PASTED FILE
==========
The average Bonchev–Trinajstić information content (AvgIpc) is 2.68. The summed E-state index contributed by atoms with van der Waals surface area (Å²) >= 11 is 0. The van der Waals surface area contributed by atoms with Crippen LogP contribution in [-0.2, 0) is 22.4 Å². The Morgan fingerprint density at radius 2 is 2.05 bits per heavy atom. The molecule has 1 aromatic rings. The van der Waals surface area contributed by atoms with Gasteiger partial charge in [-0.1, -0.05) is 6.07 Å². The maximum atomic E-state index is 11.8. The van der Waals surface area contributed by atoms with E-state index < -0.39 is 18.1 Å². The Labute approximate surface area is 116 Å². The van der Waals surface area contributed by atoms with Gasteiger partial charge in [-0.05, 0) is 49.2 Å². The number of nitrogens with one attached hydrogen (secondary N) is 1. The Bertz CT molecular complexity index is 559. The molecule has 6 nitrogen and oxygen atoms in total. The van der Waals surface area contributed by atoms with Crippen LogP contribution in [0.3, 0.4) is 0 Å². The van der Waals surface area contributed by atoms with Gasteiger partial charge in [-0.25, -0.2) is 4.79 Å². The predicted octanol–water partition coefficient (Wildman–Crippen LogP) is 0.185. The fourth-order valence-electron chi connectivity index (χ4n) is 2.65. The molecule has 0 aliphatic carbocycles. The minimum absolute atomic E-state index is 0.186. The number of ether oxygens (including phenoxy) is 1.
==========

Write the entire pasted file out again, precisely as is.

The average Bonchev–Trinajstić information content (AvgIpc) is 2.68. The summed E-state index contributed by atoms with van der Waals surface area (Å²) >= 11 is 0. The van der Waals surface area contributed by atoms with Crippen LogP contribution in [-0.2, 0) is 22.4 Å². The Morgan fingerprint density at radius 2 is 2.05 bits per heavy atom. The molecule has 1 aromatic rings. The van der Waals surface area contributed by atoms with Gasteiger partial charge in [-0.1, -0.05) is 6.07 Å². The maximum atomic E-state index is 11.8. The van der Waals surface area contributed by atoms with E-state index < -0.39 is 18.1 Å². The Labute approximate surface area is 116 Å². The van der Waals surface area contributed by atoms with Gasteiger partial charge in [-0.05, 0) is 49.2 Å². The number of nitrogens with one attached hydrogen (secondary N) is 1. The Bertz CT molecular complexity index is 559. The molecule has 6 nitrogen and oxygen atoms in total. The van der Waals surface area contributed by atoms with Crippen LogP contribution in [0.3, 0.4) is 0 Å². The van der Waals surface area contributed by atoms with Gasteiger partial charge in [-0.25, -0.2) is 4.79 Å². The predicted octanol–water partition coefficient (Wildman–Crippen LogP) is 0.185. The fourth-order valence-electron chi connectivity index (χ4n) is 2.65. The molecule has 0 aliphatic carbocycles. The minimum absolute atomic E-state index is 0.186. The number of ether oxygens (including phenoxy) is 1.